This is a continuation of a series of posts on the Nikon D850. You should be able to find all the posts about that camera in the Category List on the right sidebar, below the Articles widget. There’s a drop-down menu there that you can use to get to all the posts in this series; just look for “D850”.
I took the Nikon 200 mm f/2 VR I lens I used in this post and made an aperture series using the contrast-detection autofocus (CDAF):
I’ve plotted the three Adobe RGB color channels. The graph presents displacement of the image projected on the sensor from the desired green-channel focal plane. Negative numbers indicate front-focusing. The image-plane shift is in micrometers (um). The separation of the focal distances of the three color planes is because of the longitudinal chromatic aberration (LoCA) of the lens. The dots indicate the results for each of the ten exposures at each f-stop. I’ve plotted lines indicating the average (aka mean or mu) of the sample set bolder and added thin lines above and below the means that are one standard deviation (sigma) away from them.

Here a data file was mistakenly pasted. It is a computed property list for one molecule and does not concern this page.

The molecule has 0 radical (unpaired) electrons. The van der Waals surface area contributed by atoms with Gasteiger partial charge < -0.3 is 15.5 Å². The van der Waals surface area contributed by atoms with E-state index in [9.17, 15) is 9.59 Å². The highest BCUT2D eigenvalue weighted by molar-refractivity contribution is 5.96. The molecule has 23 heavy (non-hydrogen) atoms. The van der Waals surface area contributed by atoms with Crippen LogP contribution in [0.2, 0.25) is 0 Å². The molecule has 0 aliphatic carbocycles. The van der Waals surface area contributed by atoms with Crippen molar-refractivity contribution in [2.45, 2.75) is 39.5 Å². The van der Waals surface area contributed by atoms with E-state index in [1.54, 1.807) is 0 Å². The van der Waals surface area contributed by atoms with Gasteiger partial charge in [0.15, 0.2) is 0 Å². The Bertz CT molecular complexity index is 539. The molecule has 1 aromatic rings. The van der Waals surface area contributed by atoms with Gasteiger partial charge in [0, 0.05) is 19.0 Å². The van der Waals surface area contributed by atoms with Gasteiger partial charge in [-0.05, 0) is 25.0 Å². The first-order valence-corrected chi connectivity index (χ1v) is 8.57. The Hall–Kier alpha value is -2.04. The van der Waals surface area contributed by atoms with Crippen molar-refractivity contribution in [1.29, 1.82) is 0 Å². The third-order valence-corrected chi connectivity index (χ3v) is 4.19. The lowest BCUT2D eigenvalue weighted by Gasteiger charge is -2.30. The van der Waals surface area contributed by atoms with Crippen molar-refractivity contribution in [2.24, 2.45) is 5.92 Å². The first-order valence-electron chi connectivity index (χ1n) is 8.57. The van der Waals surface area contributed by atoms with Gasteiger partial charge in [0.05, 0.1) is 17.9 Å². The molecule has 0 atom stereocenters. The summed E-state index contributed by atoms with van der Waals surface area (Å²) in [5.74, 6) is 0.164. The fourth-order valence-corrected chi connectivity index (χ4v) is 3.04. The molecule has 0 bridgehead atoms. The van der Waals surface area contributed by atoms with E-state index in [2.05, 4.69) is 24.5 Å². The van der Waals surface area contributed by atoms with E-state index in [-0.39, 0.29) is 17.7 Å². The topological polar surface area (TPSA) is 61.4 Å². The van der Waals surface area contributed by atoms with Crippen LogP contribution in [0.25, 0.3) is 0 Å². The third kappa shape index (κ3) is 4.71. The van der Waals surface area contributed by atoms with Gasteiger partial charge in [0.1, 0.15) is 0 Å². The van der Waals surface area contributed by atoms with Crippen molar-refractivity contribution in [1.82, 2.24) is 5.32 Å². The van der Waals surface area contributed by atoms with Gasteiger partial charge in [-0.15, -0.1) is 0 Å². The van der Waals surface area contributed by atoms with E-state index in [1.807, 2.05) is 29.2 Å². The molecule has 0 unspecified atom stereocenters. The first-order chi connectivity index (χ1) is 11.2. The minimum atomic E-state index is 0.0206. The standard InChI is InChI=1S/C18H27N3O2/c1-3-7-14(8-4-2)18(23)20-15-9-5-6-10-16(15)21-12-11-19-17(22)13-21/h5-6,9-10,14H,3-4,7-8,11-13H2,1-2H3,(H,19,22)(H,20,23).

Let’s look at the diameters of the circles of confusion (CoCs) implied by the above small amount of focus error:
This is excellent. The errors are within one pixel pitch except for f/2.8, f/3.2, and f/3.5, where they’re about half again that big.
Let’s compare that to PDAF with perfect wide open AF adjustment:
If we plot the green channels on one graph (CDAF dotted), here’s what it looks like:
When the planets align, PDAF can be very good indeed.